Fundamentals #125 — Villages x Little Earth Project Homegrown English Lager

I am writing this at a brand new desk, so fresh out of the flatpack it still smells of freshly sawn wood and musty cardboard. The desk sits in what is now my office, in a house I have lived in for less than a week, and this is the first piece of work I have produced in it since moving house.

It feels weird, unfamiliar, unsettling. But, at the same time. it feels promising, hopeful almost. My old desk was with me through a lot of work I feel immense pride for (and a bit that I don’t) and now I get to see what rewards this new space will relinquish.

My feelings of unease are being settled by a familiar record (Boards of Canada’s mellow 2005 classic The Campfire Headphase) and a deeply reassuring beer; a lager called Homegrown, from Deptford’s Villages Brewery. Produced in collaboration with Suffolk’s Little Earth Project, as its name suggests, Homegrown features all-English ingredients. Remarkably, the barley used comes from Little Earth Project’s own farm and offers up a soft, bready quality – a bit like tearing into a fresh slice of Warburton’s Toastie. UK Cascade and Target hops bring in a spicy, white pepper character, and herbaceous bitterness.

In summary, this beer is really tasty, with a satisfyingly bone-dry finish providing the cherry on top. This makes you want to sip it again and again, until it’s gone, and it’s time to try another beer from the stash. Maybe something special? Or maybe just another comforting can of this lovely lager from Villages.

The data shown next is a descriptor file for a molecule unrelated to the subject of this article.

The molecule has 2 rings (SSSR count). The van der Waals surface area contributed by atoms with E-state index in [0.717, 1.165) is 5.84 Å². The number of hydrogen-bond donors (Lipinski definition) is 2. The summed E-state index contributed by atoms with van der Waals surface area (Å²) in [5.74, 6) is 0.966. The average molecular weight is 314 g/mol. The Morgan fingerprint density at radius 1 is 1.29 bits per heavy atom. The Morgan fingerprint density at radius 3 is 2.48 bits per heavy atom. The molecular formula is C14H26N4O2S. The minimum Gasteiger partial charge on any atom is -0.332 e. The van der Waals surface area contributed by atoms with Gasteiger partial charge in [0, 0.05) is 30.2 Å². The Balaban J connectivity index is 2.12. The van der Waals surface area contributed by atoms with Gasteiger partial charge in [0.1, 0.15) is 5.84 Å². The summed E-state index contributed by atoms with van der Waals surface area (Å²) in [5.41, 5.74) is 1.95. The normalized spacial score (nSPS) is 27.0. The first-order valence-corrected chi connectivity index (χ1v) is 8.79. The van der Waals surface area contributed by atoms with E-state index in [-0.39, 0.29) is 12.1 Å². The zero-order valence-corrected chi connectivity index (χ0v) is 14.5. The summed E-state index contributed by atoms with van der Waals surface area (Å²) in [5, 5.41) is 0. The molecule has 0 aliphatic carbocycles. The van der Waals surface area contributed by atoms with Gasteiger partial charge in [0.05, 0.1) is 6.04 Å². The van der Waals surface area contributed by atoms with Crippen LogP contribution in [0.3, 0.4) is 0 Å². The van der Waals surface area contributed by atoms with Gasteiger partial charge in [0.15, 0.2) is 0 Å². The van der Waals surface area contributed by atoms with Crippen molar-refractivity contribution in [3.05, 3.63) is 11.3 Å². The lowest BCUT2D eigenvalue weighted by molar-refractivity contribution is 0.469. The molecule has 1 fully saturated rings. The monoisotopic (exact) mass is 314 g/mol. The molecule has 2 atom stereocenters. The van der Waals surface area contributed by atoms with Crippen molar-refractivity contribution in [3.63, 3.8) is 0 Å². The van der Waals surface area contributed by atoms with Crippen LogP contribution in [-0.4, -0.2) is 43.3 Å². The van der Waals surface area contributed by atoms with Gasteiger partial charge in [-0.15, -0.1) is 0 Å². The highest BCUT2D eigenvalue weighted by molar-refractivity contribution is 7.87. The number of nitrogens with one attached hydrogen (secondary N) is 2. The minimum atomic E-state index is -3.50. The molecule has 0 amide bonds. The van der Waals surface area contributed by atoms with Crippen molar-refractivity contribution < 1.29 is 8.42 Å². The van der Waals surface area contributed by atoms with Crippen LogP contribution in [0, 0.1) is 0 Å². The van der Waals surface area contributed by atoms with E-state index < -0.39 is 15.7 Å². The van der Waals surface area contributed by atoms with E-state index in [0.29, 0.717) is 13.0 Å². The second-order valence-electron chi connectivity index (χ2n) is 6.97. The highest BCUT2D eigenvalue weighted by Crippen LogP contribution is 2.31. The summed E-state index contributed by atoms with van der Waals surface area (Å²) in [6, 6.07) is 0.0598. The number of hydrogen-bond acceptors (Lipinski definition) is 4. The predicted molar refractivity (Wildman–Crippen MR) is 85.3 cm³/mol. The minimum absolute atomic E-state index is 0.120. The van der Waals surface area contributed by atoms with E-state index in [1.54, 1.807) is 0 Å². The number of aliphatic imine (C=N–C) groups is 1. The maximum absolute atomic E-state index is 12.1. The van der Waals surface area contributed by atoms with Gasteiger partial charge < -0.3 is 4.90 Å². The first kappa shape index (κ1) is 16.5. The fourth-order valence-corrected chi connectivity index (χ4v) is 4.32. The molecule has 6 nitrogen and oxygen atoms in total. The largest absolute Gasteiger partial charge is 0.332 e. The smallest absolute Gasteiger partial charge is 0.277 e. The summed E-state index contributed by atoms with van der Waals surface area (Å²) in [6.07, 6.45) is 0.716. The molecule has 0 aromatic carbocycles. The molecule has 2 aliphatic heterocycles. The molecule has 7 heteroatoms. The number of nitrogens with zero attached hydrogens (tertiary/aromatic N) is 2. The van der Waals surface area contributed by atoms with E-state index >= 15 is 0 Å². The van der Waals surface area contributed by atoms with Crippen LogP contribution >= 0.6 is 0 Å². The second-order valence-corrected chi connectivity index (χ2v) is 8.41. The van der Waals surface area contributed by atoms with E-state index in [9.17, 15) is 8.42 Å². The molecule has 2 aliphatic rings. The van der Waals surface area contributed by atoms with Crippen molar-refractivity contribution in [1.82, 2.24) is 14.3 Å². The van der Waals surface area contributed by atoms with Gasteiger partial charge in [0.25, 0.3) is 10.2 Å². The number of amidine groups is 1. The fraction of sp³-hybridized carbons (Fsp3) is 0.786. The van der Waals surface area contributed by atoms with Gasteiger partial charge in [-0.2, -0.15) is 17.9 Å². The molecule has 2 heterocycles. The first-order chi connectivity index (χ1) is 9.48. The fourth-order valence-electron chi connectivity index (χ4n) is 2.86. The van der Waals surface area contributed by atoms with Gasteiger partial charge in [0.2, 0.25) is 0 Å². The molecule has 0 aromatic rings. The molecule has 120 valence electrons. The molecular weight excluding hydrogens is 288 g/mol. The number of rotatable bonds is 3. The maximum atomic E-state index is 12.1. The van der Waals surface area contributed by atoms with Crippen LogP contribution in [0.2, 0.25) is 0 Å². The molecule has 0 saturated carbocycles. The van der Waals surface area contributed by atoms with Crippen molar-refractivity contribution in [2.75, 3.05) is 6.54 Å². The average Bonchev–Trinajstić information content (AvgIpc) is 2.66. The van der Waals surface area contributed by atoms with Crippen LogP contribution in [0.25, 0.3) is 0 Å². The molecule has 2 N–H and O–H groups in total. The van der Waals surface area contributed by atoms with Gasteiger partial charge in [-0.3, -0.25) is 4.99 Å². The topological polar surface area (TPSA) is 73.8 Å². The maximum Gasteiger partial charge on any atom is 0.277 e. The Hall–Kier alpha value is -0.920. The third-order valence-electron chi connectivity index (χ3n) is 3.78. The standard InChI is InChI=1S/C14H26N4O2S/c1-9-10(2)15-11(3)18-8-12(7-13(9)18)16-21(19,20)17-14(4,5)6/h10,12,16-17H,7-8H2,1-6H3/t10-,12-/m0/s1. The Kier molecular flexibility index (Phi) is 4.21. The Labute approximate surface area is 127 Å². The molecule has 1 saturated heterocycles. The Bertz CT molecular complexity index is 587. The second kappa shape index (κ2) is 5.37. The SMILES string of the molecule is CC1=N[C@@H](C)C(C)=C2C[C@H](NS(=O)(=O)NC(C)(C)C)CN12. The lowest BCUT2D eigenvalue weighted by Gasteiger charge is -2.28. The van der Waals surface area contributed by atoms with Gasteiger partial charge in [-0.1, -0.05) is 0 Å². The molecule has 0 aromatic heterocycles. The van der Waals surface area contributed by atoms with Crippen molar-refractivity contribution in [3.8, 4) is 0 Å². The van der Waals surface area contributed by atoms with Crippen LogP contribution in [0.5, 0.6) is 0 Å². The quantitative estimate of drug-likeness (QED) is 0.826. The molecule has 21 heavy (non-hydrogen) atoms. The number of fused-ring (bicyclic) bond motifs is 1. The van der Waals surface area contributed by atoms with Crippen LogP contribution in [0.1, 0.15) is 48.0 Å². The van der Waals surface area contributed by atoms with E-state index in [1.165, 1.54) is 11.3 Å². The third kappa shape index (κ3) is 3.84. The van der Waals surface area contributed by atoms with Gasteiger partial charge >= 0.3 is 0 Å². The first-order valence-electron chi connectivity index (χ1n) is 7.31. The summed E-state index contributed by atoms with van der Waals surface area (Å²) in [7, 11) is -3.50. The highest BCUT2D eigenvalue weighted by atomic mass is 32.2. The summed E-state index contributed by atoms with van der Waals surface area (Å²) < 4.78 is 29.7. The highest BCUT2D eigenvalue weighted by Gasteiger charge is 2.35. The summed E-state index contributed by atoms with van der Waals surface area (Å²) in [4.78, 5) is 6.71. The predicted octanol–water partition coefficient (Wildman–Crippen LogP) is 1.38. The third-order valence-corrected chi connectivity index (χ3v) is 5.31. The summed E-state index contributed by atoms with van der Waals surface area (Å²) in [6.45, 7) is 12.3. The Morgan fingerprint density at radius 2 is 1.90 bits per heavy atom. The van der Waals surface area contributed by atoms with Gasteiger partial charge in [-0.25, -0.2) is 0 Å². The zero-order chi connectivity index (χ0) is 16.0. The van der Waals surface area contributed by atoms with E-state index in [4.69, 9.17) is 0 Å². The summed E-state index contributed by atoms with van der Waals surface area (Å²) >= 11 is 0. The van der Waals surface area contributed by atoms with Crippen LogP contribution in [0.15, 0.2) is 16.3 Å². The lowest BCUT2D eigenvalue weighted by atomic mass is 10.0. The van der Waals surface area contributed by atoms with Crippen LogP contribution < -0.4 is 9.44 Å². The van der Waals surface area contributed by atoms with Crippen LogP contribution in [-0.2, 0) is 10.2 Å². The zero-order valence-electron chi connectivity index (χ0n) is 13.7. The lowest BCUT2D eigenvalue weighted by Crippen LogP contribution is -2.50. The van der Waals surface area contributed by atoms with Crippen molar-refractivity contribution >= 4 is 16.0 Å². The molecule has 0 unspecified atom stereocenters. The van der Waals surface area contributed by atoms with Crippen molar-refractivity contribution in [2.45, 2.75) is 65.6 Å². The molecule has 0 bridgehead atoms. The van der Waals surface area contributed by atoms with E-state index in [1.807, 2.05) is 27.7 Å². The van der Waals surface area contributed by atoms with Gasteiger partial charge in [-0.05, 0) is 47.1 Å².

Change feels an apt topic for this review, because in July 2020 the brothers Village – Archie and Louis, who founded the brewery in 2016 – announced they are stepping down. It’s a sad moment because in Villages, the pair built something special; a genuinely community focussed brewery and taproom, producing delicious yet accessible beer, loved by locals. It’s sad to see them go, but I’m confident the brewery has been left in very good hands.

That’s the thing about change. It’s dead weird, but it’s also totally natural – carte blanche to write the next chapter. I hope that’s as rewarding for Villages as it is for me at this shiny new desk.

Matthew Curtis is a writer, photographer and editor of Pellicle Magazine. Follow him on Twitter and Instagram @totalcurtis and @pelliclemag. Sign up to our All Killer No Filler subscription box and you'll find incredible beers like this one every month, plus more great writing from Matthew and our food writer Claire Bullen.